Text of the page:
Tivoli residents split over skate board ramp

A passionate public turned out in Tivoli for a planning board public hearing June 23 on a proposed skateboard ramp for Memorial Park.

The ramp, to be located in the grassy area behind the baseball field fence, drew a mix of applause and concern from the public speakers.

Many of the 25 to 30 attendees at the meeting own homes near the site, and they were concerned about increased noise levels if the skateboard ramp is added there.

Others, however, were in favor of the ramp, including Boy Scout and honor society member Jack Marcotte, who assured the crowd, “I think it’s a great idea, and I would respect the neighbors and the village.”

Bard College sponsored the building of the ramp, which is a half pipe, by students in 2011. When liability concerns became an issue, they removed it last year and offered it to Tivoli.

Village Trustee Robin Bruno, who has spearheaded the project, noted, “Skateboarding is already a prevalent sport in our village. It requires discipline, keeps kids active, and provides positive youth camaraderie.”

She also stressed the safety aspect of the ramp. “If skaters create their own ramps out of picnic tables or whatever’s handy, it’s dangerous. If the equipment is built for that purpose, it’s safer,” she said.

Neighbors spoke of their concerns about noise, liability and the need to enforce the park’s dusk closing time.

“There are going to be all kinds of kids coming to our village. They may not respect Tivoli like our kids,” resident Karen Cleveland said.

Echoing the concerns of other residents, Jeremy Hall noted that it’s not the existence of the ramp he and his wife are necessarily against, but its location, which they believe is too close to residential areas. “We’re not saying it shouldn’t happen–the concern is the location,” Hall said.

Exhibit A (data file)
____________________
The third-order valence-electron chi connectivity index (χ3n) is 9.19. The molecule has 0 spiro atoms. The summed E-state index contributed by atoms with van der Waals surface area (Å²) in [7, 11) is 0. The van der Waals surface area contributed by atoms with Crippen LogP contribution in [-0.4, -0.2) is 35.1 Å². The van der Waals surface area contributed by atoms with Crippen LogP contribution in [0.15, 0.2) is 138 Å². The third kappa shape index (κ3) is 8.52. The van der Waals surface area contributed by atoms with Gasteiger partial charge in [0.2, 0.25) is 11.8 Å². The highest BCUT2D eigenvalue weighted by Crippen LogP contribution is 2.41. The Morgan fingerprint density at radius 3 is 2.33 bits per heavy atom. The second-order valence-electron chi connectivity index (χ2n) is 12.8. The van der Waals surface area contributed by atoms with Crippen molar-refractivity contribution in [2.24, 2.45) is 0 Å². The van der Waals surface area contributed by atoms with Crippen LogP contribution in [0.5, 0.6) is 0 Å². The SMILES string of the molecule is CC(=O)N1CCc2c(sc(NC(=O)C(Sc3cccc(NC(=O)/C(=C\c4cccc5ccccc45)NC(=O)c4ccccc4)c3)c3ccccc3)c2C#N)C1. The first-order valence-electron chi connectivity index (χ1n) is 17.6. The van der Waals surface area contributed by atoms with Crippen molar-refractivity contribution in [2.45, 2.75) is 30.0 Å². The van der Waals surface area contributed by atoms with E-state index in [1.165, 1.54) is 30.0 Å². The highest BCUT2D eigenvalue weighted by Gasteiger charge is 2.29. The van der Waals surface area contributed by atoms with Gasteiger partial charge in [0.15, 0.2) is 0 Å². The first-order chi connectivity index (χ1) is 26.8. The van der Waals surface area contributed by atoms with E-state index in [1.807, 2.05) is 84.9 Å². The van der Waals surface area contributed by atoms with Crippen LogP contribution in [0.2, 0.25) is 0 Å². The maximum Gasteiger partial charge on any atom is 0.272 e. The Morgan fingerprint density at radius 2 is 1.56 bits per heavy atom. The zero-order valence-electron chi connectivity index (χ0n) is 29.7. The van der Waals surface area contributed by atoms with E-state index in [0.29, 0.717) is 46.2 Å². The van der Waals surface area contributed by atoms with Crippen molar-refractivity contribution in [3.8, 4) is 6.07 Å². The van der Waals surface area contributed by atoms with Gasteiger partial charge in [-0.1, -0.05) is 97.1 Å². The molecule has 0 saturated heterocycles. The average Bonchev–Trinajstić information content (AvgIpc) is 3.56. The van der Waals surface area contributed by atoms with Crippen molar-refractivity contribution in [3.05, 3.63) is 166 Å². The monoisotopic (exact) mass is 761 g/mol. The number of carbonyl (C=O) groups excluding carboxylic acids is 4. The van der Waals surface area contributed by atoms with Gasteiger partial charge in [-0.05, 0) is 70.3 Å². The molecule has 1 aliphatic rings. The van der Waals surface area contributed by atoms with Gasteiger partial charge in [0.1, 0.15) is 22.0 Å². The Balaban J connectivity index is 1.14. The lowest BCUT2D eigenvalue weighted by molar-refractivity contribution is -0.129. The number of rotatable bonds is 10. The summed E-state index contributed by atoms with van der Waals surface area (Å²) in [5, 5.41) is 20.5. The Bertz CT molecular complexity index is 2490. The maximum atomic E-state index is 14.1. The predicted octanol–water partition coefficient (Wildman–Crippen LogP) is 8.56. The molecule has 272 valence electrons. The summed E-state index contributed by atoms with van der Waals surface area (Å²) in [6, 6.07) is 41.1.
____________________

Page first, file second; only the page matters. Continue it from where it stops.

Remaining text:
Bruno responded that several other locations had been considered, but dismissed as too close to traffic or too likely to flood during heavy rains.

Several Tivoli teens and Bard students spoke in favor of the ramp. Bard junior Alana Silver stressed that “the park is meant for public use and access. It’s a place to bring the community together.”

Two members of the Bard skateboarding club, Michael Ipsen and recent skateboarding club president Adam Skinner, talked about the benefits of kids teaching kids, the camaraderie of the sport, and skateboard etiquette.

The board listened to all sides, then closed the public hearing, saying they will continue to deliberate at their July 14 workshop. **Editor’s note: This workshop was subsequently changed to July 21 at 7pm at village hall.**

Correction: This story was updated to reflect that the original date for the planning board workshop was July 14, not July 7 as printed in our July 2 edition.

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